Inside a 'Clean Room': NASA Puts Mars Rover Together
The bodies of the flight model (left) and engineering model (right) of Curiosity. The flight model will be the rover launched into space, with the engineering model serving as a back-up.
Credit: Andrea Thompson

PASADENA, Calif. ? It may not look like much now, unassembled under silver tarps, but once it's completed and launched, the Mars Science Laboratory will be the biggest, most powerful vehicle ever sent to the red planet.

The assembly of MSL (recently re-named "Curiosity") here at NASA's Jet Propulsion Laboratory is moving along slowly but surely ? mission engineers are taking their time now that they have two extra years to prepare after the mission's original 2009 launch date was delayed until 2011.

Once it is completed, the rover will have a complex suite of instruments that can test the Martian surface for signs of past potential habitability, including onboard chemistry labs and a laser that can zap rocks to determine their composition.

There are still a few kinks to work out, and mission planners want to make sure they address every problem.

The rover is "still a really big, complex thing," said Joy Crisp, a deputy project scientist for MSL.

Clean room and bunny suits

On the floor of a "clean room" at JPL's Spacecraft Assembly Facility, the metal body of the rover --? destined to be the size of a small car and weigh 2,040 pounds (925 kg) -- sits upside-down on a rack, none of its Mars-probing instruments yet attached.

"We're in the early stages of assembly," Crisp said.

The wheels that will move the robot across the dusty Martian surface stand upright in metal crates. Nearby, covered by a tarp, is the huge saucer-shaped heat shield that will protect the craft as it plummets through the Martian atmosphere.

The elaborate crane system that will lower the rover to the ground before flying off and crashing is on the other side of the room, held up by a metal frame.

Men in white "bunny suits" carefully vacuum the clean room floor to remove any contaminating dust and slowly move an enormous overhead crane to lift and shift parts around.

Testing, testing

As the spacecraft is assembled, engineers are testing out all of its components to find any potential flaws and fix them before the rover is sent on its journey to Mars.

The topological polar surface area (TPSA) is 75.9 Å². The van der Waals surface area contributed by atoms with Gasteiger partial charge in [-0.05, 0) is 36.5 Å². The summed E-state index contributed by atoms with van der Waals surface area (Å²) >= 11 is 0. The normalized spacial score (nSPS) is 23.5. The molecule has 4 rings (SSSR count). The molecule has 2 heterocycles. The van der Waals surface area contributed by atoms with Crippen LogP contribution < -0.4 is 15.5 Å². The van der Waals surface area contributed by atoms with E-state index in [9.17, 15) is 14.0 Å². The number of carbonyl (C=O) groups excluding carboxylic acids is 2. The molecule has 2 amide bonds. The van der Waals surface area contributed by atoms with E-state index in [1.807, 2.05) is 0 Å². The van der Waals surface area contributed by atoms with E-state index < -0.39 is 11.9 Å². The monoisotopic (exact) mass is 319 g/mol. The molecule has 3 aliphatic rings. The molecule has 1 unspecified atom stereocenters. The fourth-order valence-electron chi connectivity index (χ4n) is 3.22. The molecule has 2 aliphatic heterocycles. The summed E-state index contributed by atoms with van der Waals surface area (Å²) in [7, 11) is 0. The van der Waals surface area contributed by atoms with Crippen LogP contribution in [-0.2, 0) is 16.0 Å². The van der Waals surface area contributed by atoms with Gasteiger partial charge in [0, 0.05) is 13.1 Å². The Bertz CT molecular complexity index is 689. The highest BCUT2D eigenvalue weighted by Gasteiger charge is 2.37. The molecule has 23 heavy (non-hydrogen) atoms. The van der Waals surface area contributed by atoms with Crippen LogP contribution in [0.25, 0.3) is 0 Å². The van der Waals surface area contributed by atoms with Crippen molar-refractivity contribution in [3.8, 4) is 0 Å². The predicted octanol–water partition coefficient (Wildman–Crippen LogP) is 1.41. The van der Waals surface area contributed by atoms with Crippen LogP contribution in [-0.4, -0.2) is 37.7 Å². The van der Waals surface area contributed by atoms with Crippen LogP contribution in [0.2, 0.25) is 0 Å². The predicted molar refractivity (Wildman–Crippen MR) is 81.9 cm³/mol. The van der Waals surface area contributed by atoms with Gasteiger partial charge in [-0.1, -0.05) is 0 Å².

The biggest concern right now, Crisp said, is the actuators, the motors that control the movements of the rover's wheels, mast and robotic arm. The problem is getting the actuators to work at the cold temperatures of the region where Curiosity will land. While the rover's landing site won't be as far north as was the Phoenix Mars Lander's (which landed last summer in the arctic plains of Mars), it will be further north of NASA's two rovers currently on the Martian surface, Spirit and Opportunity.

Curiosity is also benefiting from the experience of its predecessors. Last summer, Phoenix had difficulty getting samples of dirt into its instruments because the dirt would clump together. Curiosity's team is working on ways to get around this problem should the new rover encounter sticky soil.

To prepare for this issue, the team is testing Curiosity's instruments with more types of soil-mimicking materials, Crisp said. They are also considering installing a test funnel in the front of the rover where they could deposit soil samples first and "see if it jams or goes through," Crisp said.

Another idea is to use a device like a pipe cleaner that could clear out any clogs. Essentially the team is looking at "things that could be added quite late in the design," Crisp said.

Once the design is finalized and Curiosity is fully equipped for its Martian mission, it will be launched and eventually land at one of four sites that is yet to be decided upon. Once the probe touches down, it will investigate the local geology, chemistry and the potential for biology, including looking for an answer to one of the biggest questions: "Are there organics on Mars?" Crisp said.